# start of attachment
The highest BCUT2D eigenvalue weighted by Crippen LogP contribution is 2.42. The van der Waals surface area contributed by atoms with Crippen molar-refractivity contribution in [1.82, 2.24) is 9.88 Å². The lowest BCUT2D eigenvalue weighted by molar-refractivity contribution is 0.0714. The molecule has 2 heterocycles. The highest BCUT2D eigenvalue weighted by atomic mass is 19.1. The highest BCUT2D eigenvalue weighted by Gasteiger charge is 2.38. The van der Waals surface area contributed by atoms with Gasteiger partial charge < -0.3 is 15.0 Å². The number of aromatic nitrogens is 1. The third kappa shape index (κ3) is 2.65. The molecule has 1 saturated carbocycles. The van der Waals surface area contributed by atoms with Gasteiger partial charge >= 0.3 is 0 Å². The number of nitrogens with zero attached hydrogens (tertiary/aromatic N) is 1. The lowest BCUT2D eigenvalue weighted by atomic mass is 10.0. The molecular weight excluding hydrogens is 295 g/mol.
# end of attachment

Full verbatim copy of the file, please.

The highest BCUT2D eigenvalue weighted by Crippen LogP contribution is 2.42. The van der Waals surface area contributed by atoms with Crippen molar-refractivity contribution in [1.82, 2.24) is 9.88 Å². The lowest BCUT2D eigenvalue weighted by molar-refractivity contribution is 0.0714. The molecule has 2 heterocycles. The highest BCUT2D eigenvalue weighted by atomic mass is 19.1. The highest BCUT2D eigenvalue weighted by Gasteiger charge is 2.38. The van der Waals surface area contributed by atoms with Gasteiger partial charge < -0.3 is 15.0 Å². The number of aromatic nitrogens is 1. The third kappa shape index (κ3) is 2.65. The molecule has 1 saturated carbocycles. The van der Waals surface area contributed by atoms with Gasteiger partial charge >= 0.3 is 0 Å². The number of nitrogens with zero attached hydrogens (tertiary/aromatic N) is 1. The lowest BCUT2D eigenvalue weighted by atomic mass is 10.0. The molecular weight excluding hydrogens is 295 g/mol.